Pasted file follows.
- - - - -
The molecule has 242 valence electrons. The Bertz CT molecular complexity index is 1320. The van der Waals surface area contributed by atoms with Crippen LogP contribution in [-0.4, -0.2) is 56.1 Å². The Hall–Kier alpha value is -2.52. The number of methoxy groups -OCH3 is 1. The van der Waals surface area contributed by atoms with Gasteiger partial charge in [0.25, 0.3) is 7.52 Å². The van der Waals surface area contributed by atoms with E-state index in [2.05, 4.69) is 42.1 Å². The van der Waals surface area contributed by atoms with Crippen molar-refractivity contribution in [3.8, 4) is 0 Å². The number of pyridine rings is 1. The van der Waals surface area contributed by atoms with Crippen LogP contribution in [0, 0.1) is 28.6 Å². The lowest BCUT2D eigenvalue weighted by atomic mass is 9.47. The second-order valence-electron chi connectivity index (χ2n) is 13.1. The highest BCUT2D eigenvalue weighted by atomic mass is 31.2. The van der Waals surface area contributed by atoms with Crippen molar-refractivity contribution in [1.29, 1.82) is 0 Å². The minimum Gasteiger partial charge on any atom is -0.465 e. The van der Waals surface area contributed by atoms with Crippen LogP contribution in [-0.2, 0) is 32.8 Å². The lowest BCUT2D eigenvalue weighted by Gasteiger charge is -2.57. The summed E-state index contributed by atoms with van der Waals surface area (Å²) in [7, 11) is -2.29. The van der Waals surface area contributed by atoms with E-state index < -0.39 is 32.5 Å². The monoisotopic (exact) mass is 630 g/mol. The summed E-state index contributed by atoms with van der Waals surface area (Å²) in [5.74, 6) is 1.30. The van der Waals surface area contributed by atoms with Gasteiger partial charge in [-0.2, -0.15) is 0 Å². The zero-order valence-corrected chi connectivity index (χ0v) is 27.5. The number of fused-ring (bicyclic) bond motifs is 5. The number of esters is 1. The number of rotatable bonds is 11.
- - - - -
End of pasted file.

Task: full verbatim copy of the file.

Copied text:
The molecule has 242 valence electrons. The Bertz CT molecular complexity index is 1320. The van der Waals surface area contributed by atoms with Crippen LogP contribution in [-0.4, -0.2) is 56.1 Å². The Hall–Kier alpha value is -2.52. The number of methoxy groups -OCH3 is 1. The van der Waals surface area contributed by atoms with Gasteiger partial charge in [0.25, 0.3) is 7.52 Å². The van der Waals surface area contributed by atoms with E-state index in [2.05, 4.69) is 42.1 Å². The van der Waals surface area contributed by atoms with Crippen molar-refractivity contribution in [3.8, 4) is 0 Å². The number of pyridine rings is 1. The van der Waals surface area contributed by atoms with Crippen LogP contribution in [0, 0.1) is 28.6 Å². The lowest BCUT2D eigenvalue weighted by atomic mass is 9.47. The second-order valence-electron chi connectivity index (χ2n) is 13.1. The highest BCUT2D eigenvalue weighted by atomic mass is 31.2. The van der Waals surface area contributed by atoms with Crippen molar-refractivity contribution in [1.29, 1.82) is 0 Å². The minimum Gasteiger partial charge on any atom is -0.465 e. The van der Waals surface area contributed by atoms with Crippen LogP contribution in [-0.2, 0) is 32.8 Å². The lowest BCUT2D eigenvalue weighted by Gasteiger charge is -2.57. The summed E-state index contributed by atoms with van der Waals surface area (Å²) in [7, 11) is -2.29. The van der Waals surface area contributed by atoms with E-state index < -0.39 is 32.5 Å². The monoisotopic (exact) mass is 630 g/mol. The summed E-state index contributed by atoms with van der Waals surface area (Å²) in [5.74, 6) is 1.30. The van der Waals surface area contributed by atoms with Gasteiger partial charge in [-0.2, -0.15) is 0 Å². The zero-order valence-corrected chi connectivity index (χ0v) is 27.5. The number of fused-ring (bicyclic) bond motifs is 5. The number of esters is 1. The number of rotatable bonds is 11.